Bolts’ Kucherov not let­ting Stars take him off his game

The Standard (St. Catharines) - - SPORTS - DIANA C. NEARHOS TAMPA BAY TIMES

The Dal­las Stars did their scout­ing re­port on Nikita Kucherov. Their game plan, like the New York Islanders’ be­fore them, ap­pears to be to stick on him, try to get un­der his skin.

Kucherov took a big hit from Jamie Benn, a high stick from Mat­tias Jan­mark, then crashed into the boards bear­ing the brunt of Jamie Olek­siak’s 225pound frame. That was only in the first pe­riod of Game 2. He ended up go­ing to the locker room, he said to re­place a bro­ken vi­sor.

“Tough start, I guess,” Kucherov said with some­thing of a chuckle. “But it’s a play­off game, you have to play. It doesn’t mat­ter what hap­pens.”

In the sec­ond pe­riod, Kucherov took two hits within 30 sec­onds from Corey Perry, then Ja­son Dickinson. That might have worked against Kucherov in the past — he’s let his frus­tra­tion out be­fore — but it’s not work­ing in these play­offs.

Also in that same first pe­riod, Kucherov put two shots on net and made two beau­ti­ful passes to set up goals. Tampa Bay coach Jon Cooper said, when Kucherov was a lit­tle younger, he might have been con­cerned about him get­ting frus­trated. Not this year. “The at­ten­tion he gets is un­par­al­leled,” he said. “You’re get­ting that at­ten­tion for a rea­son. It’s be­cause you’re pretty darn good. But you can’t let them see you sweat.”

When the Islanders tried some­thing sim­i­lar, the coach said he hoped they would keep do­ing it be­cause Kucherov re­sponded well.

It’s al­most like, in­stead of re­spond­ing in kind, Kucherov is tak­ing it as a chal­lenge to get back at them by up­ping his game.

“Last year, we saw his frus­tra­tion level and that was the epit­ome of that side,” TV an­a­lyst Brian Eng­blom said. “(Game 2) was the epit­ome of the other side.”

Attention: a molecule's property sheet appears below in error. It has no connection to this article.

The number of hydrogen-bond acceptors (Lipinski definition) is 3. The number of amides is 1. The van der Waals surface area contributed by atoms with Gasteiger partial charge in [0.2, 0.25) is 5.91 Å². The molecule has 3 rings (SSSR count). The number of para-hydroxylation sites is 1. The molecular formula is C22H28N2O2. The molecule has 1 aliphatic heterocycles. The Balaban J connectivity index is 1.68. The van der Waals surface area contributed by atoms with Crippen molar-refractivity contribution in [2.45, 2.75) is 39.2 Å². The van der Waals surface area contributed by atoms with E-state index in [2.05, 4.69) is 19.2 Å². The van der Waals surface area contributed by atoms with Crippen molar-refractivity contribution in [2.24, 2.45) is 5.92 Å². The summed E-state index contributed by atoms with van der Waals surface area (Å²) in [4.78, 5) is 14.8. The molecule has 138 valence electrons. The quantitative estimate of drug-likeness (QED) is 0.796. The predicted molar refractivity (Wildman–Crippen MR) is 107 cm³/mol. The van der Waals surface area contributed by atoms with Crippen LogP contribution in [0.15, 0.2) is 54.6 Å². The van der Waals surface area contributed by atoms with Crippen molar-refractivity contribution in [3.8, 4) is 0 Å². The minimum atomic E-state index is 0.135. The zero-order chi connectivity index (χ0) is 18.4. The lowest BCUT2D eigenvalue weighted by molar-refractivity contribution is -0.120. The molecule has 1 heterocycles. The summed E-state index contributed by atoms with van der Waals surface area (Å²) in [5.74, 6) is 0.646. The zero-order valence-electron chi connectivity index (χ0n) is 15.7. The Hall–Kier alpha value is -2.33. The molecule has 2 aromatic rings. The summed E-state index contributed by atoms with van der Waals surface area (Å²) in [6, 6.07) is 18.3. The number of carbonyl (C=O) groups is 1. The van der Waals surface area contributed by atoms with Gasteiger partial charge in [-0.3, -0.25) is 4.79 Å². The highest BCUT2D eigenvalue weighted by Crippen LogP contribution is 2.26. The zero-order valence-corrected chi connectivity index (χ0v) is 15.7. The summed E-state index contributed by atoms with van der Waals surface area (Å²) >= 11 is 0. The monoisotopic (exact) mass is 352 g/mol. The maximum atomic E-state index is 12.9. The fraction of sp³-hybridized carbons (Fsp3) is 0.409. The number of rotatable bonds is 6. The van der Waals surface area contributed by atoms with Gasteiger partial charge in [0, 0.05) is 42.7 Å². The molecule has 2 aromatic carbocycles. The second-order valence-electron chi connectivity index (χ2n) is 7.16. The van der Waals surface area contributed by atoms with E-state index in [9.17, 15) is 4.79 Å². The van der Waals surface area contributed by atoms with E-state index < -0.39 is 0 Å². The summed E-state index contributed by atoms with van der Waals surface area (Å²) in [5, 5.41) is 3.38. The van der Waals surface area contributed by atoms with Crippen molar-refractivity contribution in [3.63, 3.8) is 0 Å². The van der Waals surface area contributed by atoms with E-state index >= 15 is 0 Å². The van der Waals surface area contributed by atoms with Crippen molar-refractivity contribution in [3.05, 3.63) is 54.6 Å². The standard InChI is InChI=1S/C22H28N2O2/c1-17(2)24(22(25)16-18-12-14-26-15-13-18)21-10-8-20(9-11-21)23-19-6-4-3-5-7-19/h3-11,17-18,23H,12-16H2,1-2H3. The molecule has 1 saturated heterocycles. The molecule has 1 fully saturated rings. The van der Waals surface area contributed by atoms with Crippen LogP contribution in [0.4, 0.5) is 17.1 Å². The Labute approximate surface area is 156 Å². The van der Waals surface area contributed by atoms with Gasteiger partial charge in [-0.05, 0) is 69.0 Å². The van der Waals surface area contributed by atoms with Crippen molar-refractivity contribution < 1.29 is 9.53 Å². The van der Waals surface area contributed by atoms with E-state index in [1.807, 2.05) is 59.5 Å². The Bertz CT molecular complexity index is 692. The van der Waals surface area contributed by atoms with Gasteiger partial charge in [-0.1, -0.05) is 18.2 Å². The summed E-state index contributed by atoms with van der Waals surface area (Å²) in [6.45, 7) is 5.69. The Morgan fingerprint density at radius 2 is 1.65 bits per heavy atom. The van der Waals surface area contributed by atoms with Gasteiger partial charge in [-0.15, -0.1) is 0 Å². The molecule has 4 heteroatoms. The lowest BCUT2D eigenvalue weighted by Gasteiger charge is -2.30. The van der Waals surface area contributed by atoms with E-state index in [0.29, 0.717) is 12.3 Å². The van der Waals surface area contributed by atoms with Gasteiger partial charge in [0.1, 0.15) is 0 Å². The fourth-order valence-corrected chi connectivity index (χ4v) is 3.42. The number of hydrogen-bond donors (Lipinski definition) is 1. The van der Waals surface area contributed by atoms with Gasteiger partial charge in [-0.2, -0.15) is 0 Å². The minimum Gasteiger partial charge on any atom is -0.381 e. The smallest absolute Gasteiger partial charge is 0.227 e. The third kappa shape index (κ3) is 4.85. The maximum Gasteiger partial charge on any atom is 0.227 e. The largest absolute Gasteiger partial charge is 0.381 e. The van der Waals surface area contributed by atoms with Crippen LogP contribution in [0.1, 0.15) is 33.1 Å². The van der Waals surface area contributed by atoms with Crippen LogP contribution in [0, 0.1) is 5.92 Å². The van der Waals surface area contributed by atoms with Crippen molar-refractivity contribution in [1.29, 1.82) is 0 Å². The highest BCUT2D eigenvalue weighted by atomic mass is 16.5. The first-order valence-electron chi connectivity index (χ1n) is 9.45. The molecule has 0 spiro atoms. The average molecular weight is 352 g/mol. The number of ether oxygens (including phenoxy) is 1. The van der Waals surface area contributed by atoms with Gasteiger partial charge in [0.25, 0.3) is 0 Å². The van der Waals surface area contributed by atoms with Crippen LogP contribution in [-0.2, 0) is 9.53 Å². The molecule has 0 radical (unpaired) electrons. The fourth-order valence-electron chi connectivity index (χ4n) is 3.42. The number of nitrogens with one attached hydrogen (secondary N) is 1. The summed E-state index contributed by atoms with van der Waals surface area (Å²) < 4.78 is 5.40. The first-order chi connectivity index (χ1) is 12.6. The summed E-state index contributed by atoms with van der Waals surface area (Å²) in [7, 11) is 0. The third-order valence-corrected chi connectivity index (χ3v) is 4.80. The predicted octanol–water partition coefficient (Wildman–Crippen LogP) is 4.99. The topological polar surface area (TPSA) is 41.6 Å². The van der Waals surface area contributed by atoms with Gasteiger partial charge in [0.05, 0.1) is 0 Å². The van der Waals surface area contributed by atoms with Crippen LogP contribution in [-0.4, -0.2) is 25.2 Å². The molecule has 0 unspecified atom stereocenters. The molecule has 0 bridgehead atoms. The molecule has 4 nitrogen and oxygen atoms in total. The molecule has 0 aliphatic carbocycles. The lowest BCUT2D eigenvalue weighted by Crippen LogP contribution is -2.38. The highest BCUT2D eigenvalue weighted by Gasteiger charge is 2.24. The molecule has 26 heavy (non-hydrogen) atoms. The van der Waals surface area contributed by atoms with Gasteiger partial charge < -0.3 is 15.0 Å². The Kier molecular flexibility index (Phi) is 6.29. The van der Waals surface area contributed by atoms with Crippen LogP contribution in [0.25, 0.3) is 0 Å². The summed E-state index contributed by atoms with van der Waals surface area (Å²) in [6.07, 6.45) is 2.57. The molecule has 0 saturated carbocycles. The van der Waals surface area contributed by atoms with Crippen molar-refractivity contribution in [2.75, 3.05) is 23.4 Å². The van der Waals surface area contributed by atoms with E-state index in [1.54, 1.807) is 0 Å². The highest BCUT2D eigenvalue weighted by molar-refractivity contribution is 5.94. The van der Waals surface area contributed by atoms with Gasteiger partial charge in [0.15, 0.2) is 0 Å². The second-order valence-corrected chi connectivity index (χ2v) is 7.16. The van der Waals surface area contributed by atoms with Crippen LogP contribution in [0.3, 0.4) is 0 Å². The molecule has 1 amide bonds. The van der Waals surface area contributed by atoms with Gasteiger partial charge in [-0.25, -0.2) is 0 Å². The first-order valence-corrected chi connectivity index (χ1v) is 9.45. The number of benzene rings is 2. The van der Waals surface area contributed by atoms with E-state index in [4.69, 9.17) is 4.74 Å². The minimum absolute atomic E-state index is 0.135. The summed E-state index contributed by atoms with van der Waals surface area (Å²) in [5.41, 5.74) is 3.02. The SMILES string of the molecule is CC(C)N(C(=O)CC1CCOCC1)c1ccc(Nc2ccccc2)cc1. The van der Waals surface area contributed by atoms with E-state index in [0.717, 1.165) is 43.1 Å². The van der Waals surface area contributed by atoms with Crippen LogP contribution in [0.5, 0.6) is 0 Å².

In last year’s play­offs, Kucherov was sus­pended for a hit on Colum­bus’s Markus Nu­ti­vaara. He tripped the de­fence­man, then hit him in the head when he tried to get up. This year, Kucherov’s emo­tions flared in the Light­ning’s Game 3 loss to the Islanders, when he slashed Jean-gabriel Pageau as the for­ward skated in on an empty net. It wasn’t his best mo­ment of the play­offs, but it was a far cry from the year be­fore.

Kucherov is no stranger to smashed sticks. He gets an­gry with him­self for not liv­ing up to his own per­fec­tion­ism. Eng­blom pointed out Kucherov wants to go out and score or set up a goal on ev­ery shift, which is im­pos­si­ble.

“At times, that has been detri­men­tal for him,” Eng­blom said. “Some­times it takes that one cathar­tic mo­ment to go ‘OK, some­thing has to give.’ He didn’t have to be told by a coach or any­body af­ter that. He knew it.”

It’s hard to pre­dict what Kucherov will do be­cause he sees a step or two ahead of most play­ers. That’s hard to play against, so op­po­nents try to trip him up men­tally as much as any­thing they can do phys­i­cally.

Kucherov’s two as­sists Mon­day gave him 28 points in the play­offs, set­ting a fran­chise record. He has been pro­duc­tive even if he hasn’t made the same “what just hap­pened” plays he’s daz­zled fans with the past two reg­u­lar sea­sons. There’s not as much room for those in the play­offs, where risky plays can be­come turnovers and goals the other way.

The Light­ning wanted to play a more dis­ci­plined game this year. They wanted to be less de­pen­dent on their skill.

Kucherov is do­ing both of those things.

Nikita Kucherov

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